While the enormous magnitudes and forces in nature remind us of our helplessness, it is yet clear that the tendency to master distant facts is constantly stimulated by natural phenomena. We ought not to be discouraged by the fact that exceptional events are not always classified or reduced to order by us—their connection is often lost, owing to our limited grasp of duration—nor by the truth that as natural phenomena recede from us we are more conscious of problems beyond the circumstances or surroundings which we partly control. Many apparent disconnections gradually lead us away from the series close at hand. The heavenly bodies, for example, manifest so much variation in movement and brightness, that men are led to undertake increasingly difficult or more delicate tasks of calculation, as in estimating the distances of a Centauri, Sirius, Vega, and other stars. Another result is, that attempts are made to form at least a theoretical idea of the physical conditions of suns and planets through knowledge attained by means of the spectroscope. The conclusions thus reached are necessarily imperfect because based upon fragmentary data, but the mental tendency to inquire is with scientific minds inevitable, because there are always appearing, with every increase of telescopic power, other stars beyond those last discovered.
It thus appears that while the high aims of Plato and Aristotle find justification in the idea that effort is taught by nature, even when a definite result is invisible, yet the teachings of physical causation show that it is vain to expect an escape from some material trammels. We see the vibration of two apparently opposing social forces, in which the high and more intelligent force is slowly gaining the ascendency by a process of adaptation, so that the physical force is becoming a source of power to men instead of fear. Emerson's conclusion, like that of Kant, is two-sided—that the principle of mind is manifested to us through material action. This holds true aside from Kant's "Forms of Thought" on one hand, or Herbert Spencer's relations between particles on the other. We can not have the unalloyed mind-power or control usually wished for, because our demands are unreasonable in the sense that we would dispense with the necessary and lower conditions upon which the higher depend, and thus thrust out causation, which is the principle of combination or order by which error and absurdity could be escaped if the relations between events were completely mastered. This mastery of physical power represents an ideal condition in which the mind is no longer enslaved by forces that seem material or mechanical.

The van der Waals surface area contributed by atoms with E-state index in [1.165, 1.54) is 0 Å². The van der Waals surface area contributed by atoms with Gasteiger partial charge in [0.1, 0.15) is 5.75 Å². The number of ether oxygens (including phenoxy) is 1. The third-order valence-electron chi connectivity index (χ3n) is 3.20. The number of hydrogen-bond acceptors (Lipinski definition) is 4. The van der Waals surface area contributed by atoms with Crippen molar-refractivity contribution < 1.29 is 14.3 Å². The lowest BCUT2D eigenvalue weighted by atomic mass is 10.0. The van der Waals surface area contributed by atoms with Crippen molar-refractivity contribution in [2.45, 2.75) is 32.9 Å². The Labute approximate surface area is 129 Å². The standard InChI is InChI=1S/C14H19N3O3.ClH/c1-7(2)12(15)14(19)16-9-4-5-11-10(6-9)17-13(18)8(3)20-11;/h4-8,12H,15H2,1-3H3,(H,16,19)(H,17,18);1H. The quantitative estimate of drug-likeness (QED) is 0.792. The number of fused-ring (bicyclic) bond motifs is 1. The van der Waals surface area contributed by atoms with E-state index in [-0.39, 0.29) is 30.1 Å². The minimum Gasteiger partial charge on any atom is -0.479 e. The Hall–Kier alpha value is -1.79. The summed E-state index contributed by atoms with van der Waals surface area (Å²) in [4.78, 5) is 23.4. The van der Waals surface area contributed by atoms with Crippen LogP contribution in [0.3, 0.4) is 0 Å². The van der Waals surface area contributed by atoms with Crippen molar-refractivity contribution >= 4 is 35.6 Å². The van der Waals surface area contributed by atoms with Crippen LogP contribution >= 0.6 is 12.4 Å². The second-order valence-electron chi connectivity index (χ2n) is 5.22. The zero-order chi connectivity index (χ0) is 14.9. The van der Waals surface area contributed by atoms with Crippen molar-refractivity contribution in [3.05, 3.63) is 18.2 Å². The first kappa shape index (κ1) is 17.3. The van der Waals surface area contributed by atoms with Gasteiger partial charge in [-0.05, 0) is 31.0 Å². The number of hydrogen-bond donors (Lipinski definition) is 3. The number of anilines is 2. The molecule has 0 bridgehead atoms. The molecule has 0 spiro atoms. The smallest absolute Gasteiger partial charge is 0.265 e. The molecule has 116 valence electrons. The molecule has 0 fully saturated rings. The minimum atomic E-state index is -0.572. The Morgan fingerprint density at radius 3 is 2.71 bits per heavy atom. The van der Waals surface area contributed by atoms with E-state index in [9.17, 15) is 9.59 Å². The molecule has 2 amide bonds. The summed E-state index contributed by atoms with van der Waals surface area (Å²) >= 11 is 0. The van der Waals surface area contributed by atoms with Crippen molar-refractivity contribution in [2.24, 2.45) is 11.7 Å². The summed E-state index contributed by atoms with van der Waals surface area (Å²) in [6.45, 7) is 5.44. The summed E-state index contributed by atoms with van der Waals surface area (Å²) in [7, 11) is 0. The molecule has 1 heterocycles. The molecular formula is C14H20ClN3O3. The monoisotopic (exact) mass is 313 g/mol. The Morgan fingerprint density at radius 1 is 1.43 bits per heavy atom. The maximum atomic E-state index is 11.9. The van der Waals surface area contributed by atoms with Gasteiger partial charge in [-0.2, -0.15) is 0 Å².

In closing with a general view of this subject, we encounter the following contradiction: During a long period we see that fortunes and reputations grow by means of industry, and that a high percentage of the men having these industrious qualities accomplish their purpose. On the other hand, it is obvious that many of the physiological phenomena of the human body, the varying limitation of thought in individuals, andthe universe of matter, are not appreciably influenced by our actions or ideas. The idea of possible control narrows from a solar system to a planet, to a particular part of planetary surface, to a special series, of effects, and to special kinds of callings. The arguer can truthfully claim that we have no control, and hold his position by referring to the material universe and the development of mankind; but particular kinds of effort when so considered undermine his argument as applied to immediate results of actions. In arguing on the other side, he can maintain as truthfully, to put the same idea in different form, that the control is almost complete, but he must apply his argument to special and restricted conditions.